How to Find the Balance between Work and Family? An Important Discussion We Need to Acknowledge

Added to Medium, February 1, 2018

Museum professionals who either decide to start or have families of their own or have other dependents need to figure out how they can balance work and life outside of the museum. This balance is what I need to continue to consider as I plan to be married next year, and continue to spend time with family. Finding the right balance is not going to be easy since life is unpredictable.

I knew going in that balancing work and life is a challenge, and I should try to be as flexible as possible. My experience in the museum field has presented a number of instances when I need to figure out how to balance work and family. For instance, it is a challenge to visit my family when they live in other states.

I have an older sister who lives with her husband and two boys in Connecticut, and a younger sister who lives with her husband in Rhode Island. The rest of my family live around the New England area. As a museum professional who works in a small museum, I wear many hats when I assist in running programs and finances. It is hard sometimes when I cannot always go up to visit family as long as I want to. During the holidays, we planned a brunch so all of us are able to spend time together and we are able to spend time with extended family within the same day; this worked well with me especially because my fiancé and I went to brunch at my sister’s then we went back to spend time with his family.

I am grateful for the time I am able to spend with family, and being able to balance museum work and family is important to me. I always look for resources on how to balance museum work and family life since it is never too early to figure out how to plan for the future.

In the past, I came across information about balancing work and family life in the museum field. I kept the information in mind while I was attending graduate school, and beginning my career in the museum education field.

Recently I have been reintroduced to a blog post written on American Association of State and Local History’s website written back in 2016 by Melissa Prycer, the President/Executive Director of the Dallas Heritage Village. The AASLH blog post, “Baby Boom: Motherhood & Museums”, shared two stories about Prycer’s friends and colleagues experiences dealing with balancing work and family, as well as workplace leave policies.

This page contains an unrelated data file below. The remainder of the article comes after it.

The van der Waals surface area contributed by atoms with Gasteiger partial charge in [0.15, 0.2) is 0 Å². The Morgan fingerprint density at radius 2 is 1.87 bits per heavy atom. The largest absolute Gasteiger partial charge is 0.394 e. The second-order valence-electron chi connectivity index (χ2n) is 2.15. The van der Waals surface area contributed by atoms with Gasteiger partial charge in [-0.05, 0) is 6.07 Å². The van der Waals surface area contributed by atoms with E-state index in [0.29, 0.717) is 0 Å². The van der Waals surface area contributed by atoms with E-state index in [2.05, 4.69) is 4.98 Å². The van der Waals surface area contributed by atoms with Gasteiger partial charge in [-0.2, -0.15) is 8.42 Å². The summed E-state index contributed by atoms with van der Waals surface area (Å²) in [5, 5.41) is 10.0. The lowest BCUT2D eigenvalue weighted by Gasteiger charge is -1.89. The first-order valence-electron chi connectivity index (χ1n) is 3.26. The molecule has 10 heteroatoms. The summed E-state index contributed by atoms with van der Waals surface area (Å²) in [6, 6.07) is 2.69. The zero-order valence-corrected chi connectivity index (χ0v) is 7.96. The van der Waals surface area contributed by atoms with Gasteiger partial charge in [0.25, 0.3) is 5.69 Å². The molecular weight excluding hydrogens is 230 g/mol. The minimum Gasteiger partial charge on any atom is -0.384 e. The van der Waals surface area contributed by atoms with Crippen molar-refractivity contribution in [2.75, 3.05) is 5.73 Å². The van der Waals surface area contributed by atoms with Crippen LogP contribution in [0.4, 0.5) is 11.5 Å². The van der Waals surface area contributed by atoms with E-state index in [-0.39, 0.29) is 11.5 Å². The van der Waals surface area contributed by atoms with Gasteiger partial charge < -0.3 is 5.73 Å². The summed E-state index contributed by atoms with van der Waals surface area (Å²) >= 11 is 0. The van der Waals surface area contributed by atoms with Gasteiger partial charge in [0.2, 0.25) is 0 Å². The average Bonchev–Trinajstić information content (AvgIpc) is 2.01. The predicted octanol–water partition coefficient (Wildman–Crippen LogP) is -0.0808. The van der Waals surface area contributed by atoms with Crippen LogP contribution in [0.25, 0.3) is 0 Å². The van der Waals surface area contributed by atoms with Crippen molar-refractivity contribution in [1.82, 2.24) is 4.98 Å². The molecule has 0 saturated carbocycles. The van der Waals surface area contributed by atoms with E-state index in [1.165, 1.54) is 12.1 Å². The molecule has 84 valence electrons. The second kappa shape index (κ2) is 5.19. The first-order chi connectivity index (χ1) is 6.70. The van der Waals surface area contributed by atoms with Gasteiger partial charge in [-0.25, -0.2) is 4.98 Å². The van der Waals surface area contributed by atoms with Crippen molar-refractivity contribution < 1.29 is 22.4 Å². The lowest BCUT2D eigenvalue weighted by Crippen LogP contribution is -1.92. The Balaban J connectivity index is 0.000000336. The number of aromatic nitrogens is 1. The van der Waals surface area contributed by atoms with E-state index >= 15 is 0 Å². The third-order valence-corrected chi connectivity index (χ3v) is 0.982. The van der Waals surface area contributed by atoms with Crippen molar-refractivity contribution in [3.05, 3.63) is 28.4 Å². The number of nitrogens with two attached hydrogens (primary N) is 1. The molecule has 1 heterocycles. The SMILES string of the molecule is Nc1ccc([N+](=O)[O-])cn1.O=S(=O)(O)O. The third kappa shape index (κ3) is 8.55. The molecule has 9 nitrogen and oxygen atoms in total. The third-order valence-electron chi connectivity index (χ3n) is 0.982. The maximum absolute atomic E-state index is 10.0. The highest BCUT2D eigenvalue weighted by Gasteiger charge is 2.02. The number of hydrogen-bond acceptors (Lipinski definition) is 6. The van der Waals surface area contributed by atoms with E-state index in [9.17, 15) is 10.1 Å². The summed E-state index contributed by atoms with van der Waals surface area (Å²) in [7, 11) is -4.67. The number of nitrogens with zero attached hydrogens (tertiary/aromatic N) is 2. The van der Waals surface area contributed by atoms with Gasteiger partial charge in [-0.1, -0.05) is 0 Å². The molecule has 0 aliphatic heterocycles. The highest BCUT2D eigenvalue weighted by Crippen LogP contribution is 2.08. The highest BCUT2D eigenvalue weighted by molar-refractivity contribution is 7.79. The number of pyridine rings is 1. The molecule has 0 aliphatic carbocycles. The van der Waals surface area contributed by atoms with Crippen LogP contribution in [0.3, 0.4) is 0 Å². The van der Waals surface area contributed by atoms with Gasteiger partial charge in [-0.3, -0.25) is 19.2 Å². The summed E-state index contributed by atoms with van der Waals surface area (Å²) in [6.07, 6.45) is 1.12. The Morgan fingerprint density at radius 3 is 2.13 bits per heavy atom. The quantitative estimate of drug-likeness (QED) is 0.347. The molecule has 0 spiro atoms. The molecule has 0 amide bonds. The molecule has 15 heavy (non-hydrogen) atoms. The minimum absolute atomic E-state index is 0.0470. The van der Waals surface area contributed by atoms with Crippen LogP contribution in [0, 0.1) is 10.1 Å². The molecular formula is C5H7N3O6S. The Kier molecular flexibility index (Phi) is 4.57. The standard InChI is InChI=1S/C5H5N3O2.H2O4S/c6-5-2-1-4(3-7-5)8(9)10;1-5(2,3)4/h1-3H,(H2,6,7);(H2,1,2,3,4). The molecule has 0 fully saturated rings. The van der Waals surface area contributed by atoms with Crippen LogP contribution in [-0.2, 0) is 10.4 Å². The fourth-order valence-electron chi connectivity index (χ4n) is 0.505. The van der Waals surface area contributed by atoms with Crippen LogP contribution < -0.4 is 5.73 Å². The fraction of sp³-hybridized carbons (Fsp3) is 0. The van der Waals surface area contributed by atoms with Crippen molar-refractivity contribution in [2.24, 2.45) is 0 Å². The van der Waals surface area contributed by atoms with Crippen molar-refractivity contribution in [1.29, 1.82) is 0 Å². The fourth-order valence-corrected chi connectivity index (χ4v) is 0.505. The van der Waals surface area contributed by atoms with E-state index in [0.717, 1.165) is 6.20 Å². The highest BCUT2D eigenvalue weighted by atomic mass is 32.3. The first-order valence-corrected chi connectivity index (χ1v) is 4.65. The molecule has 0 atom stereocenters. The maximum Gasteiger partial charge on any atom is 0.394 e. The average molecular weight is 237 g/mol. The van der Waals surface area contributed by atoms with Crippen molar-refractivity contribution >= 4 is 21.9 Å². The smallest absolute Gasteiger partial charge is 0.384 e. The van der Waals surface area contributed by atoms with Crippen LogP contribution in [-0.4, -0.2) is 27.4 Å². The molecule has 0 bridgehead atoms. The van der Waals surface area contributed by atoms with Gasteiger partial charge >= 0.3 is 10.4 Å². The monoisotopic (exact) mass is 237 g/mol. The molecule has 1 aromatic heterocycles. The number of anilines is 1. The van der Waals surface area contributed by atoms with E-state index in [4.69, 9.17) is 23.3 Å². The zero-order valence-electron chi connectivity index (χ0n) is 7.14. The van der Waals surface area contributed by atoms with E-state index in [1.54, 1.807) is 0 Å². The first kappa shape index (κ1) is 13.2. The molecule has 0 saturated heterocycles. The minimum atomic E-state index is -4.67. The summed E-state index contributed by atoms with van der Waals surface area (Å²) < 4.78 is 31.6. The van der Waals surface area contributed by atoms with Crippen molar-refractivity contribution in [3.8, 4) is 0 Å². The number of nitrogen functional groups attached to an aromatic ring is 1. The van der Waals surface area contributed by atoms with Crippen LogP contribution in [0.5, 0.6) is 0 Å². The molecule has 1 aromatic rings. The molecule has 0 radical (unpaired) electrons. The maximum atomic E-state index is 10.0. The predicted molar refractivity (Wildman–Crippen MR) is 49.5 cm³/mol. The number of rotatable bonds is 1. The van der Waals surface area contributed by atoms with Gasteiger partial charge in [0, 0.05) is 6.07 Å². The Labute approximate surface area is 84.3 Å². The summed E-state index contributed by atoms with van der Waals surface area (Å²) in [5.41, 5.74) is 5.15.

It caught my attention again because now that I am planning more on my future. By reading this blog and other resources, we will be prepared for what we need to know what is going on in the topic of workplace leave policies and motherhood.

I began thinking more about the balance of work and life when I participated in the MuseumEdChat discussion last week on this topic. The hosts of this chat posed questions about this topic and participants answered their questions.

One of the questions that was posed and discussed about was: When you hear the phrase “family friendly workplace,” what does mean to you? When I hear “family friendly workplace”, I think that this is an organization that understands that family takes priority especially when unpredictable circumstances happen such as when one’s child is sick and needs to be brought to the doctor.

Museums and museum professionals also need to acknowledge that there are different types of families that need to be cared for, and when we acknowledge this in our programming our family friendly workplace policies should reflect this fact as well.

A website called Incluseum had written a blog post that discussed acknowledging different types of families called “Including the 21st Century Family”. The 21st century family is a term created by the writer to acknowledge the fact that families are unique, and by using the term family it suggests that we see families as “a nuclear family with two heterosexual legally married parents of the same race and their biological children, residing in the same household.”

The blog post included a list of family-inclusive language words that helps museums be more inclusive to all visitors. For instance, instead of calling adults accompanying children “parents” or “mom and dad”, since it suggests that all children have moms and dads which is not the case, museum professionals should use “grownup”, “adult”, or “caregiver”.

If we pay this close attention to how we treat our family visitors, we should extend the same amount of attention to our own museum professionals’ families.

Since I do not have children of my own yet, it is important that I should learn what other museum professional parents deal with and desire from family friendly workplace policies to prepare for what I may consider in the future. I read other participants tweets responding to questions the hosts posted.

Another question that was posed was: If you could design your dream set of benefits that would give you true “work life fit” what would it look like?

One of the participants pointed out that it is important to make sure museum professionals who dedicate a big chunk of their lives to fulfill the museum’s mission get benefits that include paid family leave, health insurance, and opportunities for professional growth.

During the discussion, Sage, one of the hosts of last week’s MuseumEdChat, shared information from the Institute for Women’s Policy Research on Family and Medical Leave. According to their website, this organization produces reports, fact sheets, and memoranda about the impacts of proposed paid leave laws to inform policymakers, business leaders, and advocates across the country. The information the Institute provides identifies costs and benefits of workplace leave policies to help people understand that these policies do not harm businesses and the economy.